Here’s a look at the professional trainers Purina and SportDOG Brand are bringing to Pheasant Fest this year.
Delmar Smith honed his skills at teaching the public how to get the most from their dogs over his 55-year training career operating Delmar Smith Kennels in Edmond, Okla. Smith dogs have performed in all 50 states and some foreign countries.
Ronnie Smith, like dog trainers in previous generations of the Smith family, knows that bird dogs are more than just a business, they are a passion and a way of life. He has operated Ronnie Smith Kennels in Big Cabin, Okla., since 1982.
Bob West, Director of Sporting Field Operations for the Purina Professional Engagement Team, is passionate about sporting dogs and those who own and train them. He also walks the talk, having put more than 100 titles on sporting dogs over the past 40-plus years as a part-time professional trainer at his Napsinekee Kennel in Le Claire, Iowa. West is a longtime contributor to the Pheasants Forever Journal, Pheasants Forever Television, Cabela’s Television, and Gun Dog Magazine.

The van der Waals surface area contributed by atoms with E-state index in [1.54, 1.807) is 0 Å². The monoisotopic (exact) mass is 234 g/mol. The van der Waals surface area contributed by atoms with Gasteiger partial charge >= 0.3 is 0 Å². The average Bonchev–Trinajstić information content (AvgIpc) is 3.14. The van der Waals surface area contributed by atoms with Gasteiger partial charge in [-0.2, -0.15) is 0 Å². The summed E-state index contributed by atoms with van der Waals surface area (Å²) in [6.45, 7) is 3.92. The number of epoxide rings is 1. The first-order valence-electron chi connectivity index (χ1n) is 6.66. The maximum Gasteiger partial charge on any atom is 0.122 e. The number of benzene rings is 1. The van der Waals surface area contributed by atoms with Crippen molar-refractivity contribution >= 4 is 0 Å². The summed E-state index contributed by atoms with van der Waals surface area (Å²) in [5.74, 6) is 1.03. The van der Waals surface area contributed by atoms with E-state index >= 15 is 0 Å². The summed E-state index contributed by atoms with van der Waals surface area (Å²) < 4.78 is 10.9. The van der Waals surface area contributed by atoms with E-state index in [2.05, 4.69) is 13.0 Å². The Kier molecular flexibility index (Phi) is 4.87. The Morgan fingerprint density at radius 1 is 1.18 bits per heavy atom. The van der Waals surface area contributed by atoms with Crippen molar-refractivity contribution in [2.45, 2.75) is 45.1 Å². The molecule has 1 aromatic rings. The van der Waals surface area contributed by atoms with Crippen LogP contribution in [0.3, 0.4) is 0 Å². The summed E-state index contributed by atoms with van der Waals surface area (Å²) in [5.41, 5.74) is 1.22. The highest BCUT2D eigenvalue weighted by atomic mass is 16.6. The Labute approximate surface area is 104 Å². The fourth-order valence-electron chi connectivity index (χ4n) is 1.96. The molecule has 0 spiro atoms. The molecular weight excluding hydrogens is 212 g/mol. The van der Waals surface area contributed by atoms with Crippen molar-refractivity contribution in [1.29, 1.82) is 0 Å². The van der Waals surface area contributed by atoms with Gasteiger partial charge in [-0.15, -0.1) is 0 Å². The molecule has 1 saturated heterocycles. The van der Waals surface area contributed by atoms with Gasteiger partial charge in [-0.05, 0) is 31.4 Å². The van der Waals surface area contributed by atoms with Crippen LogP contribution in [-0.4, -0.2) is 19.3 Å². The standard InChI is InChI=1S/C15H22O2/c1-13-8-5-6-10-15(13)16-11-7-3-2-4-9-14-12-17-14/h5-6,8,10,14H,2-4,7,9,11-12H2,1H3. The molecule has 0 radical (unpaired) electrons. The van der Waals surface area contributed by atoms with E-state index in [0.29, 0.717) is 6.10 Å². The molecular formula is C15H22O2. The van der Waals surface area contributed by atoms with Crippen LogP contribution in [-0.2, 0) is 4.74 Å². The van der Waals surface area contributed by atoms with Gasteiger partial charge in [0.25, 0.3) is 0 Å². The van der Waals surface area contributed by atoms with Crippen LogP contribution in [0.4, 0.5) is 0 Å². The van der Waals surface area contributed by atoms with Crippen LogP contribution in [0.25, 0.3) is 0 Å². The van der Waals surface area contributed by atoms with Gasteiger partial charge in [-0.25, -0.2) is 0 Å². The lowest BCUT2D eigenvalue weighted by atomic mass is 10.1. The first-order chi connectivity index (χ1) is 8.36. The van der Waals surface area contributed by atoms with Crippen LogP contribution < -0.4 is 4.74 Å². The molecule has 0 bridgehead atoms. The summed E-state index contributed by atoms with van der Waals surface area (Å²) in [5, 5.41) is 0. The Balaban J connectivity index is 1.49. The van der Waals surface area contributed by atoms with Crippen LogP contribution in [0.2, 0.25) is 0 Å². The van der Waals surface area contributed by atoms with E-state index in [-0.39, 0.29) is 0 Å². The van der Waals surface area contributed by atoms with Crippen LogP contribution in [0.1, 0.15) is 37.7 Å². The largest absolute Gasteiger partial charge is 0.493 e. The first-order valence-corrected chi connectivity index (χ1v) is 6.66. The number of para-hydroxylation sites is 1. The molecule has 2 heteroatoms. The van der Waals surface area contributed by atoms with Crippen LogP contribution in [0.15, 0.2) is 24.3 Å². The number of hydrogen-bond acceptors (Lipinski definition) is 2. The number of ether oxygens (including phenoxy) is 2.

Rick Smith of Crozier, Va., continues the Smith family tradition of his father Delmar Smith and cousin Ronnie Smith as he conducts seminars across the country. His titles include three National Open Brittany Championships, seven U.S. Open Brittany Championships, six International Brittany Championships and more than 100 Open Brittany All-Age stakes.
Tom Dokken, the inventor of the DeadFowl Trainer, has more than 30 years of training experience. He is the author of Retriever Training: The Complete Guide to developing Your Hunting Dog and is a leading innovator in shed antler hunting with dogs. He owns and operates Dokken’s Oak Ridge Kennels and Dokken Dog Supply based in Northfield, Minn.
Josh Miller and his dog “Easton” are one of the leading shed dog hunting teams in the U.S. Miller also is the only two-time North American Shed Hunting Dog Association World Champion. He operates River Stone Kennels in New Richmond, Wis., where he trains gun dogs of all breeds.
Samples Available at Purina Booth